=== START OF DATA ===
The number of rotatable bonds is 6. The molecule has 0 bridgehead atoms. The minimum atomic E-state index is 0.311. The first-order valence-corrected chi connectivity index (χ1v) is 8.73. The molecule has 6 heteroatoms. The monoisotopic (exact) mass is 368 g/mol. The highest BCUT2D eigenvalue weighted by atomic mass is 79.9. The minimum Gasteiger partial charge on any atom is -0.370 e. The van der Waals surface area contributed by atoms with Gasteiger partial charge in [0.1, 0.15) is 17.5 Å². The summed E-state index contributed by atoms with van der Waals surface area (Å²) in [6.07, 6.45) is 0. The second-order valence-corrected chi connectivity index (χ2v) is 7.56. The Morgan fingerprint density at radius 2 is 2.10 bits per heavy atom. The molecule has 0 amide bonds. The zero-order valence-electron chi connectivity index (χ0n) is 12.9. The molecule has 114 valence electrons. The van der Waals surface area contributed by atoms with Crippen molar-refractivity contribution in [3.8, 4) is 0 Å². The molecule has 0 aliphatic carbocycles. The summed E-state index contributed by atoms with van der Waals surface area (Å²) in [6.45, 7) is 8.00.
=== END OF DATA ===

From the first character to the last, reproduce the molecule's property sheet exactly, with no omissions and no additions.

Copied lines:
The number of rotatable bonds is 6. The molecule has 0 bridgehead atoms. The minimum atomic E-state index is 0.311. The first-order valence-corrected chi connectivity index (χ1v) is 8.73. The molecule has 6 heteroatoms. The monoisotopic (exact) mass is 368 g/mol. The highest BCUT2D eigenvalue weighted by atomic mass is 79.9. The minimum Gasteiger partial charge on any atom is -0.370 e. The van der Waals surface area contributed by atoms with Gasteiger partial charge in [0.1, 0.15) is 17.5 Å². The summed E-state index contributed by atoms with van der Waals surface area (Å²) in [6.07, 6.45) is 0. The second-order valence-corrected chi connectivity index (χ2v) is 7.56. The Morgan fingerprint density at radius 2 is 2.10 bits per heavy atom. The molecule has 0 amide bonds. The zero-order valence-electron chi connectivity index (χ0n) is 12.9. The molecule has 114 valence electrons. The van der Waals surface area contributed by atoms with Crippen molar-refractivity contribution in [3.8, 4) is 0 Å². The molecule has 0 aliphatic carbocycles. The summed E-state index contributed by atoms with van der Waals surface area (Å²) in [6.45, 7) is 8.00.